The agenda of last week’s meeting between US Secretary of State Mike Pompeo and China’s top diplomat, Yang Jiechi, on an airbase in Hawaii has been shrouded in secrecy. And scant details of the meeting have been provided by either side since.
*** Despite major political and strategic tensions between China and the US, from what we understand Yang Jiechi assured Secretary of State Mike Pompeo that as long as the two sides maintain “relatively stable” bilateral relations, China will strive to implement the flagging Phase One trade deal and “try its best” to import more agricultural products in the second half of the year — before, he is said to have noted, the US November presidential elections. ***
*** As to the political hot button issue of Hong Kong, under pressure from Beijing, the National Security Law for Hong Kong will be formally enacted on July 1, two months ahead of schedule. Having threatened, and telegraphed, its intentions, the Trump administration will then suspend Hong Kong’s special status as a separate customs territory from July. In response, Beijing will in turn take unspecified “strong countermeasures” against US interests in Hong Kong. ***
Matters of Mutual Interest
There was little clarity provided either before or after last week’s Pompeo-Yang meeting in Hawaii beyond a bland statement from the US side that “the secretary stressed important American interests…across commercial, security, and diplomatic interactions,” and then, rather more substantively, an assurance from Pompeo that Beijing had promised again to honor its commitments under the Phase-One trade deal between the two sides.
The public read out and media coverage from Beijing was equally taciturn, except to note that Yang had, in fact, attended the meeting at Pompeo’s request.
From what we understand, the dialogue between Secretary of State Mike Pompeo and Yang Jiechi, member of the Politburo of the CPC Central Committee and director of the Office of the Central Foreign Affairs Commission, lasted for seven hours, stretching from Tuesday evening, June 16, to Wednesday morning, June 17, local Hawaii-Aleutian time.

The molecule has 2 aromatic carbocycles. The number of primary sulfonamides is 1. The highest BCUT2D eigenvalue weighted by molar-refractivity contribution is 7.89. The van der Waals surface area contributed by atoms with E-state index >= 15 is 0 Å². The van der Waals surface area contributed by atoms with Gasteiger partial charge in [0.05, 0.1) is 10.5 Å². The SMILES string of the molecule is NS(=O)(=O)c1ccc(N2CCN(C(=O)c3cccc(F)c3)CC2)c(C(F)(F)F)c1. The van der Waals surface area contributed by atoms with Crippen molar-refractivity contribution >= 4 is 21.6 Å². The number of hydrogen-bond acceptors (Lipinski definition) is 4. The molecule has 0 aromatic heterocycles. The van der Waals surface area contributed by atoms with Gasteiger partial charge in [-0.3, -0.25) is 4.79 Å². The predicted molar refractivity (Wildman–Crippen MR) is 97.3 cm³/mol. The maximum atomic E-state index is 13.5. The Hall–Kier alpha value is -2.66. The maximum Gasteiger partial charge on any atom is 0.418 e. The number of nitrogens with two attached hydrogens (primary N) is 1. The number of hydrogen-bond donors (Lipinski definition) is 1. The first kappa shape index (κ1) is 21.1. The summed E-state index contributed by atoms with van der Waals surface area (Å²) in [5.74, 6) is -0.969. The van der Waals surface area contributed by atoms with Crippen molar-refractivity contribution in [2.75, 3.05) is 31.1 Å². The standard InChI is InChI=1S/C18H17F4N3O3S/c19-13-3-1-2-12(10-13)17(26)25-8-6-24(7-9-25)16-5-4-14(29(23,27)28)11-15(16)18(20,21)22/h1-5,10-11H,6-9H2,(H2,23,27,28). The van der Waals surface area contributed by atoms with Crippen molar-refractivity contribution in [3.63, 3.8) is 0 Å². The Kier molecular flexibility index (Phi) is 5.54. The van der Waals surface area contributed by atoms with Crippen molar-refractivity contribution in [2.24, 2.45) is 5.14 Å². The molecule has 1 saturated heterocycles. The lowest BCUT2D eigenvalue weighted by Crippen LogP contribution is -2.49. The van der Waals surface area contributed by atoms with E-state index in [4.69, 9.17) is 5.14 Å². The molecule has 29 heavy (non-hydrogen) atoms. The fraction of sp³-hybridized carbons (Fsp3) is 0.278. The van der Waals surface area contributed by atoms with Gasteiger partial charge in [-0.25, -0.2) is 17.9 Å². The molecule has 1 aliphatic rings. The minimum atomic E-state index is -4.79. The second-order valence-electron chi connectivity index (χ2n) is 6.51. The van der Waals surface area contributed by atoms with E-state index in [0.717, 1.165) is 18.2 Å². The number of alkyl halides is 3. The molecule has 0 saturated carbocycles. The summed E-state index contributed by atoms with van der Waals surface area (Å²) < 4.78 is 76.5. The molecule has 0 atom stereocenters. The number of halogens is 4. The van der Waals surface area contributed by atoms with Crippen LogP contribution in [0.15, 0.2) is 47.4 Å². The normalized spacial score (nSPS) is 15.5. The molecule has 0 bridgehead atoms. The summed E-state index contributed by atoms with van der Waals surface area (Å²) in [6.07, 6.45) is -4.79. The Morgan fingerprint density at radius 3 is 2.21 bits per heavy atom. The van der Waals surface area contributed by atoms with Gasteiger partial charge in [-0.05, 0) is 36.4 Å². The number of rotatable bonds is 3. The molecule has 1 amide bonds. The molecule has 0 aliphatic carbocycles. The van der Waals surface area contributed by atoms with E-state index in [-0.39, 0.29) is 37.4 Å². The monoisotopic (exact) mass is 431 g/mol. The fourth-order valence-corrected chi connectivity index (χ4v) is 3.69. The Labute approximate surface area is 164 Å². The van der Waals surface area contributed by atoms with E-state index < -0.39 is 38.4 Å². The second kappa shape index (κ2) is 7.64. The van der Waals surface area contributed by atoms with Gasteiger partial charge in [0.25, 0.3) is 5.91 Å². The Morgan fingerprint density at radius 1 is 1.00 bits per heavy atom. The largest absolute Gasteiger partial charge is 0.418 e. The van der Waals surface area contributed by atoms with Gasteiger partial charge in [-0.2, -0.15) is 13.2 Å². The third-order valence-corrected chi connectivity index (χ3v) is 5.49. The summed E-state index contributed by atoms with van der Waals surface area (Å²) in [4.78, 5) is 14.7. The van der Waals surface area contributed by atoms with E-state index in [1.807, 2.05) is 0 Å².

According to senior Chinese officials, Pompeo told Yang at their dinner on Tuesday that the meeting had been requested by President Donald Trump, and that on behalf of the President, he hoped the discussion would yield positive results.
With tensions still high, the meeting provided an opportunity for the two sides to discuss matters of common interest, inform each other of their respective intentions and bottom lines, and attempt to avoid “imprudent” actions and reduce the risk of misunderstandings and miscalculations.
The two sides disagreed on almost all the important issues but did address several risk points ahead of the upcoming US presidential elections.
According to Chinese sources, Pompeo urged China to stop its “unfriendly actions” towards the US, to persuade North Korea not to launch missiles or conduct nuclear tests, and to step up its purchases of US agricultural products.
Yang, in turn, asked the Trump administration to stop provoking China on issues related to its core interests, and to refrain from attacking China as a campaign strategy. That said, a senior Chinese security official afterwards noted, “As Trump and the US Republican Party have settled on China-bashing as a major campaign strategy, it is doubtful that the Trump administration would make turnabouts in its China policy.”
On Hong Kong, Yang stressed that China will enact the national security law for Hong Kong very soon (see below), and Pompeo fired back that the US would then be certain to impose sanctions on Hong Kong. Yang reiterated that in response to US sanctions, China would most definitely take “strong countermeasures.” These appear deliberately not to be specified.
On trade, Yang stressed that as long as the two sides maintained “relatively stable” bilateral relations, China would strive to implement the Phase One trade deal and “try its best” to import more agricultural products in the second half of the year, especially, he allegedly added, before the US elections.
Accelerating Ratification of HK Security Law
In parallel, sources in Beijing report that “under the strong suggestion of three Hong Kong leaders,” Chief Executive Carrie Lam and two former chief executives, Tung Chee-hwa and Leung Chun-ying, the Standing Committee of the National People’s Congress (NPC) has decided to further accelerate the legislation of the national security law for Hong Kong, and has shortened the draft law readings from the originally planned three readings to two.
The NPC Standing Committee, China’s top legislative body, has already reviewed the draft law at a three-day meeting that just concluded on Saturday, paving the way for a second reading of the legislative process of the draft law.
The next session of the NPC Standing Committee will be held on June 28-30 in Beijing, which means the National Security Law for Hong Kong will be formally enacted on July 1, two months ahead of schedule. Senior officials in Beijing have no doubt whatsoever that Trump will then formally suspend Hong Kong’s special status as a separate customs territory from July.
In anticipation of the US response, the central government has prepared a series of measures to support Hong Kong’s financial markets.
To reinforce that message, Executive Vice-Premier Han Zheng, who has served as a top-level liaison to Carrie Lam and other pro-Beijing Hong Kong leaders, has ensured Beijing’s commitment to the stability of Hong Kong’s stock, futures, and bond markets, to the Hong Kong dollar, and to its US dollar-linked exchange rate.